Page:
Frank Darby mastered the go route during his four years playing for the Sun Devils, and that expertise was a critical factor in ASU's upset of #6 Oregon in 2019. pic.twitter.com/4aufqMxUBS— Cole Topham (@HamAnalysis) April 23, 2021
In the first clip, Oregon set up in 3-3 stack: three defensive linemen, three linebackers, and five defensive backs.
This formation is a variation of the nickel package, although it is a bit non-traditional. Instead of placing an extra cornerback in coverage on the field, the Ducks brought in another safety to hawk the middle.
Here is how it broke down. The three defensive linemen provided pressure on Daniels while the three linebackers drop into coverage. Oregon’s two cornerbacks were tasked with the short boundary. As a final line of defense, the three safeties patrolled the deep zones.
On the ASU side of things, it was pretty simple. The ball was designed to go to Darby here. If the deep shot was there, Daniels was going to let it fly. Eno Benjamin moved to his pass protection spot and Brandon Aiyuk played decoy on the left sideline.
Daniels’ second read was Kyle Williams’s over route, but the middle got crowded fast. Ultimately, once Daniels rolled out, his options were a deep throw to Darby downfield (the primary read) or run the ball himself. Daniels pulled the trigger.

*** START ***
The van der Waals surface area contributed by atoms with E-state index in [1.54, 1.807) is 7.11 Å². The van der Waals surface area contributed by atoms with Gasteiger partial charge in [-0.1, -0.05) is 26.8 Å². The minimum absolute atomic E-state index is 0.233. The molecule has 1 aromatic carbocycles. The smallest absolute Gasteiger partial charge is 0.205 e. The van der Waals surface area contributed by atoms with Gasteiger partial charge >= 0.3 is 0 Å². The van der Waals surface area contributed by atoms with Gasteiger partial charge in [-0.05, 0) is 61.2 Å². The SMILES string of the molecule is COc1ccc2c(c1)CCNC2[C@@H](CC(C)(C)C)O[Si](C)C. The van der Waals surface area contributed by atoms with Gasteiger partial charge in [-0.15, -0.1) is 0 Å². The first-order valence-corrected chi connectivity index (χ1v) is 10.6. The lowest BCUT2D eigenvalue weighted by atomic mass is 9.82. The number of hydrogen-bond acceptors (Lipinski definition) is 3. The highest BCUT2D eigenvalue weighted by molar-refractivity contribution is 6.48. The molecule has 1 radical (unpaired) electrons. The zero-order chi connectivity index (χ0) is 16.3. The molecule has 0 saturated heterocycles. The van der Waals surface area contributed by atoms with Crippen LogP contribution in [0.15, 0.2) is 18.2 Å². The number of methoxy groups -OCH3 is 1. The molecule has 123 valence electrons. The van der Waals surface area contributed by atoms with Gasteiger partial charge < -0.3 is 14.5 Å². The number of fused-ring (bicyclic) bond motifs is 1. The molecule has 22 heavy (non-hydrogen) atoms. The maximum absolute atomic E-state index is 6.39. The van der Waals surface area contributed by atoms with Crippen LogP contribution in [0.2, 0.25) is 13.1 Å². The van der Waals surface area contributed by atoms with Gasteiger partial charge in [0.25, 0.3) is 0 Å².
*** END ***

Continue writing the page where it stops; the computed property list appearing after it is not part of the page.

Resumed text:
Darby’s route was crafty. He took three steps into a jab outside to leverage the cornerback, who extended his arms to contest Darby’s release. Darby sidestepped the contact and fended off the contact with a swim move.
He kept his eyes downfield as he ran through the stem of his route until he got past the first down markers. He then slowed his pace, sunk his hips, and turned his head to the left as if anticipating the ball.
Daniels helped sell the curl by setting his feet as Darby moved. The safety took the bait and hesitated on his pursuit angle, which gave Darby the opening he needed.
With his momentum still moving forward, Darby snapped his head back and continued down the right sideline. He swiped away the safety’s attempt to slow him down and looked for the ball. By then, the ball was already on its way.
He tracked Daniels’ dime into his hands at the eight-yard line and stayed in-bounds to tie the game, with the score being 7-7 after a successful extra point from Cristian Zendejas.
Overall, Darby’s deep streak against Oregon showcases his big-play threat and understanding of nuanced route-running. He gets himself into position with minimal resistance and runs his route with the perfect blend of speed and patience.
Later in the game, Darby scored on another go route. He won at the line once again and used his frame to box out the cornerback for the contested catch.
NFL Draft Process